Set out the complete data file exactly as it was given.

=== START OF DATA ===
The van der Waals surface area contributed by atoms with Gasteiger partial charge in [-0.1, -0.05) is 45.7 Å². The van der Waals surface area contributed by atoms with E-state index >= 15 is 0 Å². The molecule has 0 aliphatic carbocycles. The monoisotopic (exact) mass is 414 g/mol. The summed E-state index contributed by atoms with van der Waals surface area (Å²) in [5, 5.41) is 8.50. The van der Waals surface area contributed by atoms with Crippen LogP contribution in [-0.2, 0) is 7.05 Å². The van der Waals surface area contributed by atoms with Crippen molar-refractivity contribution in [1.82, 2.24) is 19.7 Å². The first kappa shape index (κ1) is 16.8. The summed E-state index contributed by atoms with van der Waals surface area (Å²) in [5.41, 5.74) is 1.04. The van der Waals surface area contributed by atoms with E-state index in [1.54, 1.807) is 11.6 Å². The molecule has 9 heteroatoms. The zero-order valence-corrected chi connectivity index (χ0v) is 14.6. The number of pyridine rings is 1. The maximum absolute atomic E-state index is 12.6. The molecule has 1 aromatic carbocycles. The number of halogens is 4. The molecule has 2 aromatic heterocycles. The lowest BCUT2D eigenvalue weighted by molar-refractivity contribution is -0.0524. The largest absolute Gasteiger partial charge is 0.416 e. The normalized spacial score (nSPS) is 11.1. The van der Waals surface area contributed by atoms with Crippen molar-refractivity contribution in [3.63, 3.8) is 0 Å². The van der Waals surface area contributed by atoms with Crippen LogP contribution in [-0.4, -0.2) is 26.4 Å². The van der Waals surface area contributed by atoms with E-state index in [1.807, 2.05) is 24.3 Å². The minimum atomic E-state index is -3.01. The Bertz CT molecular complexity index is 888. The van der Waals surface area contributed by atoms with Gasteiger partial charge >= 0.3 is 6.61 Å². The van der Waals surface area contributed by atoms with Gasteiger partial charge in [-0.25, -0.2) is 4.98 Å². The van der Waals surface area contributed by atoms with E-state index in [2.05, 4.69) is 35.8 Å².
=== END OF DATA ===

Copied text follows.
The van der Waals surface area contributed by atoms with Gasteiger partial charge in [-0.1, -0.05) is 45.7 Å². The van der Waals surface area contributed by atoms with E-state index >= 15 is 0 Å². The molecule has 0 aliphatic carbocycles. The monoisotopic (exact) mass is 414 g/mol. The summed E-state index contributed by atoms with van der Waals surface area (Å²) in [5, 5.41) is 8.50. The van der Waals surface area contributed by atoms with Crippen LogP contribution in [-0.2, 0) is 7.05 Å². The van der Waals surface area contributed by atoms with Crippen molar-refractivity contribution in [1.82, 2.24) is 19.7 Å². The first kappa shape index (κ1) is 16.8. The summed E-state index contributed by atoms with van der Waals surface area (Å²) in [5.41, 5.74) is 1.04. The van der Waals surface area contributed by atoms with E-state index in [1.54, 1.807) is 11.6 Å². The molecule has 9 heteroatoms. The zero-order valence-corrected chi connectivity index (χ0v) is 14.6. The number of pyridine rings is 1. The maximum absolute atomic E-state index is 12.6. The molecule has 1 aromatic carbocycles. The number of halogens is 4. The molecule has 2 aromatic heterocycles. The lowest BCUT2D eigenvalue weighted by molar-refractivity contribution is -0.0524. The largest absolute Gasteiger partial charge is 0.416 e. The normalized spacial score (nSPS) is 11.1. The van der Waals surface area contributed by atoms with Crippen molar-refractivity contribution in [3.63, 3.8) is 0 Å². The van der Waals surface area contributed by atoms with Crippen LogP contribution in [-0.4, -0.2) is 26.4 Å². The van der Waals surface area contributed by atoms with E-state index in [1.807, 2.05) is 24.3 Å². The minimum atomic E-state index is -3.01. The Bertz CT molecular complexity index is 888. The van der Waals surface area contributed by atoms with Gasteiger partial charge >= 0.3 is 6.61 Å². The van der Waals surface area contributed by atoms with Gasteiger partial charge in [-0.25, -0.2) is 4.98 Å². The van der Waals surface area contributed by atoms with E-state index in [2.05, 4.69) is 35.8 Å².